In the beginning was…horror.
The Origin–a new genre film set in the prehistoric era–launched this week at the BFI London Film Festival to positive audience reaction, according to Variety. It’s not yet known when the pic might be released in theaters, but a teaser clip can be viewed on this page.
The new film–directed by Andrew Cumming from a screenplay by Ruth Greenberg–is set 45,000 years in the past, in the dark depths of Britain’s Paleolithic Age, where a group of early humans scavenge for food, shelter, warmth and safety.
As they move around, hoping to find a better life, they find themselves in much more dangerous terrain–and hunted by a terrifying supernatural force, according to the synopsis.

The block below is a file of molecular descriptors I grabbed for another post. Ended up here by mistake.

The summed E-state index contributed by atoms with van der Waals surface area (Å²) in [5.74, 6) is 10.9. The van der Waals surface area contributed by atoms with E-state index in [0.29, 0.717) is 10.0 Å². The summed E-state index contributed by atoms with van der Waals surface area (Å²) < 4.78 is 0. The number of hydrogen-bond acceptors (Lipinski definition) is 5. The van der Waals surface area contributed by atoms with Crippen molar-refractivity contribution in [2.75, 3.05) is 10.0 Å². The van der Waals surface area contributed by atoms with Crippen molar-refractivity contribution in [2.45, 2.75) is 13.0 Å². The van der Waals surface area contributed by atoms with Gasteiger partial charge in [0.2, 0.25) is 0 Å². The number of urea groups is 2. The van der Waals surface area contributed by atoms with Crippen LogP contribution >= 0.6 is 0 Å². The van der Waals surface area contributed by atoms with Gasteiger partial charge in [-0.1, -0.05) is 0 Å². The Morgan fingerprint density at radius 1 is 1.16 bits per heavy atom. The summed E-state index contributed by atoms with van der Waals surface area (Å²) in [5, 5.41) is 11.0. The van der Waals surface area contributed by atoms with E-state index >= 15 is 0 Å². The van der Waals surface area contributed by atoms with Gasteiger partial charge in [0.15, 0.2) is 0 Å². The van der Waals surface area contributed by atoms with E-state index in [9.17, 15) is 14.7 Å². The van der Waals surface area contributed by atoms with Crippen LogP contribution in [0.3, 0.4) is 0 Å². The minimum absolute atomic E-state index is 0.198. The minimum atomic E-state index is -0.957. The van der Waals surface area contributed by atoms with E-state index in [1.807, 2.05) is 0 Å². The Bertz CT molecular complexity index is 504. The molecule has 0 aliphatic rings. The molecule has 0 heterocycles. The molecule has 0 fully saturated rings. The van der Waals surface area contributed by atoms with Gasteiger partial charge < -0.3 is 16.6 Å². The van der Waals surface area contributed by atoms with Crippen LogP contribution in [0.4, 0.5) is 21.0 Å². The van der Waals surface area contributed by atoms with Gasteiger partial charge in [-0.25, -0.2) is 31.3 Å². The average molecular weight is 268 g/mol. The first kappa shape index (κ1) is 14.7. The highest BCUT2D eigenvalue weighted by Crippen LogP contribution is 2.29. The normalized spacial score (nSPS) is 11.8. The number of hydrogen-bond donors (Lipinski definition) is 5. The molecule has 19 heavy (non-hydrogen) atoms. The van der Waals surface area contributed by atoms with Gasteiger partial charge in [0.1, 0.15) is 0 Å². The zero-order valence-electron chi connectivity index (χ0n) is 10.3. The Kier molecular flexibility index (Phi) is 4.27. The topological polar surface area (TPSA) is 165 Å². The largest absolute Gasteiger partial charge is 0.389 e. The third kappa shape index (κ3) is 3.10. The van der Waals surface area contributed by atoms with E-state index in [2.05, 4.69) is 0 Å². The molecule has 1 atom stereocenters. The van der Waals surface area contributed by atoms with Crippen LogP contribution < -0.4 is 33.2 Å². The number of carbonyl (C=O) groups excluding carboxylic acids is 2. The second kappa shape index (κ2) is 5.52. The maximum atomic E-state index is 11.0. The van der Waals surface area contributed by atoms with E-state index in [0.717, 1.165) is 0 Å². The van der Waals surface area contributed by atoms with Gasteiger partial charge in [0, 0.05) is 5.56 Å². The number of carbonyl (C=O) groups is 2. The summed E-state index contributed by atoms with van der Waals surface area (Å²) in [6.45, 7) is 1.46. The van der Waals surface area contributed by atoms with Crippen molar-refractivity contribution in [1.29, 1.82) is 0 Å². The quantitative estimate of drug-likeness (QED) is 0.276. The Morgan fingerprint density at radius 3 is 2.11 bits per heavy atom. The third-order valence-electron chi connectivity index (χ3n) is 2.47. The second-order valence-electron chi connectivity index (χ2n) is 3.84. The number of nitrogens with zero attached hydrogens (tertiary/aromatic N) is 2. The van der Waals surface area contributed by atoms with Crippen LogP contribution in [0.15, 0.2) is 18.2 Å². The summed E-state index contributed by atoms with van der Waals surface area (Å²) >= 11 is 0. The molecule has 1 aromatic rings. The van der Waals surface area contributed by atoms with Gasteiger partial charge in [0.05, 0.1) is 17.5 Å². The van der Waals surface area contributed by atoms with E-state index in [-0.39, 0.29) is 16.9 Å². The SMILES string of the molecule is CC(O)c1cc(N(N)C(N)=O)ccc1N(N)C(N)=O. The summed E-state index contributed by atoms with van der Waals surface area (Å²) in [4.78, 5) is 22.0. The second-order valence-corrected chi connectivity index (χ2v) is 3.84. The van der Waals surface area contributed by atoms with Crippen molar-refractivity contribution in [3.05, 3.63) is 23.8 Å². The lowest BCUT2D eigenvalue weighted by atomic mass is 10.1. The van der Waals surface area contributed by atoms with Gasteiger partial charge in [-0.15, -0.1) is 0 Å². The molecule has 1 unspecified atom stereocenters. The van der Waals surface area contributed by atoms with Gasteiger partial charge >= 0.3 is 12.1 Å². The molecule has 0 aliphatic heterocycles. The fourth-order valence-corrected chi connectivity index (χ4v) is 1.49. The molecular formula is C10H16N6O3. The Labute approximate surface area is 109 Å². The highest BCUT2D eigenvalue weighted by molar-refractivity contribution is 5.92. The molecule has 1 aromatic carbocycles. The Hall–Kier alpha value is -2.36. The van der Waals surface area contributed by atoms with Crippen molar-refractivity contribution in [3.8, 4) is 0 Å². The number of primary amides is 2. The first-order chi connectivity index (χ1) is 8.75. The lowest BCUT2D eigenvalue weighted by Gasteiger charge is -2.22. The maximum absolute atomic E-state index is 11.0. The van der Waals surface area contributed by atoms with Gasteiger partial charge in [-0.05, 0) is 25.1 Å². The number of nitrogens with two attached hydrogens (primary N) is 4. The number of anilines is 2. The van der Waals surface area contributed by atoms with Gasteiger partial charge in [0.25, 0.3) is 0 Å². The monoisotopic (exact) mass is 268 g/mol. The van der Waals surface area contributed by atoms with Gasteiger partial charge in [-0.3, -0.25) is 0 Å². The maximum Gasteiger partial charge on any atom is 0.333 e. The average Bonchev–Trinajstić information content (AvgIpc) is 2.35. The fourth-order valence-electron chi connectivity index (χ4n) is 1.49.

The pic–produced by Oliver Kassman (Saint Maud) and shot in the Scottish Highlands–stars Safia Oakley-Green, Kit Young and Chuku Modu–who speak in an invented language called Tola, developed specifically for this movie. English subtitles are provided.
In discussing this language change, Cumming said the more they developed the project, “it just felt if we did it in English, it would sound ridiculous.” So, enter Daniel Anderson, a multi-lingual expert, who used influences from Basque, Arabic and Sanskrit to build the new language.
The film also employed Dr. Rob Dinnis, an archaeologist who introduced realistic attention to detail regarding this era in prehistory–including challenging the belief that all Stone Age people were Caucasian.
Keep reading Horror News Network for further updates on The Origin.